Washington – White House national security adviser Condoleezza Rice on Sunday said the United States could not rule out taking covert action against Iran to disrupt its nuclear weapons programme.
“We will use many means to try to disrupt these programmes,” Rice told NBC television. “The president will look at all the tools that are available to us.”
Rice was asked about a New York Times report that quoted unnamed senior US officials as saying they were seeking to step up covert actions against Iran “to disrupt or delay as long as we can” Tehran’s nuclear weapons drive.
“We are having diplomatic successes, but these are very tough problems,” Rice said.
“For a long time … we were the only who ones who seemed to think that Iran really did have an aggressive programme to try to develop nuclear weapons,” she said.
“We are now getting stronger (International Atomic Energy Agency) action against them.
“We believe in September we will get a very strong statement out of the (IAEA) board that Iran will either be isolated or it will submit to the will of the international community.”
US secretary of state Colin Powell said last month that it was “more and more likely” that Iran would be referred to the UN security council by the IAEA as a possible prelude to sanctions.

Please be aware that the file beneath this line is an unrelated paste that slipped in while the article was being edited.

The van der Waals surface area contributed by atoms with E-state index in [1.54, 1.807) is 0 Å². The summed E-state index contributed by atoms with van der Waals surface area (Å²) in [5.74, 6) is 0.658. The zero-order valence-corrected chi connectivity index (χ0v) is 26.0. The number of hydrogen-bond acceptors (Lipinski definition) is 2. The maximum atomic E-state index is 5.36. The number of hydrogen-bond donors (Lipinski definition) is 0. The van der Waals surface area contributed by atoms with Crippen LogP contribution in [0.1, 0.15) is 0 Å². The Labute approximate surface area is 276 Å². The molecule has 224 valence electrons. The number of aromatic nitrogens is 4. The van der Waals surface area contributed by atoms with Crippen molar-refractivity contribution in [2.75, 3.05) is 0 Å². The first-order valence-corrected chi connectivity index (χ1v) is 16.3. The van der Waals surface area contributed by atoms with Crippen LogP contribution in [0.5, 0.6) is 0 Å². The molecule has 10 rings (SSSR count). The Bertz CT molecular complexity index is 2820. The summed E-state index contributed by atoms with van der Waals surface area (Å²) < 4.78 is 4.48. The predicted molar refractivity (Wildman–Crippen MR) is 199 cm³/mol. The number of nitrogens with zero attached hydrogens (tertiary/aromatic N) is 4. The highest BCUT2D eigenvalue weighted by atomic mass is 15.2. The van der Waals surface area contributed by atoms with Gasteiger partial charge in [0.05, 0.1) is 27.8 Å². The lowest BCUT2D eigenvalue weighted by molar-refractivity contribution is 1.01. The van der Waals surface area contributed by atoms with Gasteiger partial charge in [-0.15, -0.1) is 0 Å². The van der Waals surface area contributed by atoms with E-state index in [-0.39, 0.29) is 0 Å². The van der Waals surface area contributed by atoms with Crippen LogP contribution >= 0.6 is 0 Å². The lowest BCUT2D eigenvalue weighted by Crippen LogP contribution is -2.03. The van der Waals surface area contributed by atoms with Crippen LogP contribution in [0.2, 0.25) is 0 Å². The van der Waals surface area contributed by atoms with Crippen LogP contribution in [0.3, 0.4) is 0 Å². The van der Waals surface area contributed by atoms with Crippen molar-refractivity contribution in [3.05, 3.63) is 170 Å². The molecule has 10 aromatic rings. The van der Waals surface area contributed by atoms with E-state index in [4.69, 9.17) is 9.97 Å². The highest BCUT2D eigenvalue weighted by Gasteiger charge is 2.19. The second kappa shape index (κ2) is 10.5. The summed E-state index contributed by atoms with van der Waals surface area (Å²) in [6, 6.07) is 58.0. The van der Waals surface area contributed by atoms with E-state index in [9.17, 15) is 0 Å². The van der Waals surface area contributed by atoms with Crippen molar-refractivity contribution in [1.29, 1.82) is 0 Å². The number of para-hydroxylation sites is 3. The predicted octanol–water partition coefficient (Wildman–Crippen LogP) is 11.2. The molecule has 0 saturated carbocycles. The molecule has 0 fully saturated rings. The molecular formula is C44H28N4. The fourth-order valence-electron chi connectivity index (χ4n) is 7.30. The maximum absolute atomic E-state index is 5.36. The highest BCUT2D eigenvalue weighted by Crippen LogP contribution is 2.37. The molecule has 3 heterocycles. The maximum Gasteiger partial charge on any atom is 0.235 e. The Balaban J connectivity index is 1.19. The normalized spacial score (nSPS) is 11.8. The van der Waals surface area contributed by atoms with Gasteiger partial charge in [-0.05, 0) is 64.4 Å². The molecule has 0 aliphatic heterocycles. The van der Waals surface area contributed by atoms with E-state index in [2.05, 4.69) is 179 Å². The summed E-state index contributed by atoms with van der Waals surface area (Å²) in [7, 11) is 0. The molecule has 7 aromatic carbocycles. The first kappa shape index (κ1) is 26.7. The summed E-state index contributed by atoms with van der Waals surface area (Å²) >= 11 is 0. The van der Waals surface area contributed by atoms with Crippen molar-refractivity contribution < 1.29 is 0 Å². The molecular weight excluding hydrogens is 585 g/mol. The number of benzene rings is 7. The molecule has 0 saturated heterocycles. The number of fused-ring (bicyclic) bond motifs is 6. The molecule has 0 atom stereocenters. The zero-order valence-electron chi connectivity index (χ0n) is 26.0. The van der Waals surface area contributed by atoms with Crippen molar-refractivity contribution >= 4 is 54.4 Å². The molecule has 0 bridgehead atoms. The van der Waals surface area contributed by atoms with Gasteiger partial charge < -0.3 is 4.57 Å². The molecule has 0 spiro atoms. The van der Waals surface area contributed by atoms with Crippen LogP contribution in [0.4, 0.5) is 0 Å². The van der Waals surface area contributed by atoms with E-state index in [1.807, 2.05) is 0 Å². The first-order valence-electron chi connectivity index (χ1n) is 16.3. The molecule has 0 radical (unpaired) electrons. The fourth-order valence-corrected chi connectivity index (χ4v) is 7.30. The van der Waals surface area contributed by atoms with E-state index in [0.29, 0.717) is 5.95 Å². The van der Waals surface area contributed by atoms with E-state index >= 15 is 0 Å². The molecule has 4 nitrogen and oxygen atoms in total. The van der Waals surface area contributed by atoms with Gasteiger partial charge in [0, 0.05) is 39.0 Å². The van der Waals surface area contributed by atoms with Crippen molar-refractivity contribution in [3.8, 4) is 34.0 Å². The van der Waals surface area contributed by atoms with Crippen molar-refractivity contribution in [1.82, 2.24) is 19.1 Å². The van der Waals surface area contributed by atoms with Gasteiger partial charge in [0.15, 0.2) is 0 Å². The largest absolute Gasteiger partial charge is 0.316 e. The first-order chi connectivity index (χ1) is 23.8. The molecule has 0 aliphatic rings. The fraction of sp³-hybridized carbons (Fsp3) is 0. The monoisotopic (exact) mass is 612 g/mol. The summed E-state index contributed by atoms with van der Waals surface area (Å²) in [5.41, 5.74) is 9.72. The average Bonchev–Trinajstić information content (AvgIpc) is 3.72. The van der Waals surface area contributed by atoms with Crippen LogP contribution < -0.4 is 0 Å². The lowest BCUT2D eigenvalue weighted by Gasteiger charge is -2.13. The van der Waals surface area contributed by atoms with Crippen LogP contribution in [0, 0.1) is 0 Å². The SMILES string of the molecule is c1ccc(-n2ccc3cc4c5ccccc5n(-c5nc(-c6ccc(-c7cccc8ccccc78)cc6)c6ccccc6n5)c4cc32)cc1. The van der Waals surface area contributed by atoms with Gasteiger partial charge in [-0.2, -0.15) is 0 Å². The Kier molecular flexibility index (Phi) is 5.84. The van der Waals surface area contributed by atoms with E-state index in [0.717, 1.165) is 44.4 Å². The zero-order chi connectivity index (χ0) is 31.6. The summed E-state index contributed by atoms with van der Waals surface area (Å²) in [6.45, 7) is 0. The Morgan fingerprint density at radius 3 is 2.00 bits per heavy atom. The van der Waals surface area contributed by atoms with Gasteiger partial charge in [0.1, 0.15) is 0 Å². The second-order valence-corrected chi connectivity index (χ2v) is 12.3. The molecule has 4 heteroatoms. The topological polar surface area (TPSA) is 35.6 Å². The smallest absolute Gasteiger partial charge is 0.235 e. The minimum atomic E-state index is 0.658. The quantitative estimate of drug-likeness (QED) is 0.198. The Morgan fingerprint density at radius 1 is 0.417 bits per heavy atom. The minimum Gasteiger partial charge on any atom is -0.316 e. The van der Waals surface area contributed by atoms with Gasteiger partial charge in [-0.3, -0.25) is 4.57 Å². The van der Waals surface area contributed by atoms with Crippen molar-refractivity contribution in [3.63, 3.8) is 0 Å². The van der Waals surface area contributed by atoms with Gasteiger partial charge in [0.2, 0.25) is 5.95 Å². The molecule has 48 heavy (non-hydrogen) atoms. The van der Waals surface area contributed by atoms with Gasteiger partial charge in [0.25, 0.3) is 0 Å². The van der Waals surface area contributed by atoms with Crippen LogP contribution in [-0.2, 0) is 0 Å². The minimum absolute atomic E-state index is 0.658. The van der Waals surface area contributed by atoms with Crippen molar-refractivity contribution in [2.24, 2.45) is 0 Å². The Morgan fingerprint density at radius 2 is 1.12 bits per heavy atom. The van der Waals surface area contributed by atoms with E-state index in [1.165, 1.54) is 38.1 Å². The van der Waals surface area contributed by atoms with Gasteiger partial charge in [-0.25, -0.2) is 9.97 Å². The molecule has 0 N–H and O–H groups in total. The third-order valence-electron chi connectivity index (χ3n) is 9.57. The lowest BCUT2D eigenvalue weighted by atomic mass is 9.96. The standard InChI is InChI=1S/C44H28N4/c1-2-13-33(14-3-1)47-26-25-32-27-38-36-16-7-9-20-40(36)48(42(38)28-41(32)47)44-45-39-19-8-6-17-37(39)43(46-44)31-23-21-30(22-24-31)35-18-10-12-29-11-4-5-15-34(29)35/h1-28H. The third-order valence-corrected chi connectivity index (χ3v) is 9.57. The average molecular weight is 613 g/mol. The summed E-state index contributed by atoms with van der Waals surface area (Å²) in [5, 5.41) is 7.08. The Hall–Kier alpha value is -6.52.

The United States has accused Iran of wantonly flouting international calls to curb its nuclear activities, saying Tehran is engaged in a “direct challenge” to the UN’s nuclear watchdog.
Guaranteed supply of nuclear fuel
The European Union’s “big three” – Britain, France and Germany – have been pressing Iran to cease working on the nuclear fuel cycle in exchange for increased trade and co-operation and the guaranteed supply of nuclear fuel from abroad.
Such work is permitted under the nuclear Non-Proliferation Treaty (NPT), but fears persist that once fully mastered, a country possessing such technology can easily divert it into military usage.
Many diplomats believe that even if Iran is not working on nuclear weapons now, it would like to have the option in the future. Tehran, meanwhile, denies charges it is seeking to develop a nuclear bomb.
Iran has agreed to temporarily suspend enrichment pending the completion of an International Atomic Energy Agency (IAEA) probe, but is working on other parts of the fuel cycle and has recently resumed making centrifuges used for enrichment.
Edited by Elmarie Jack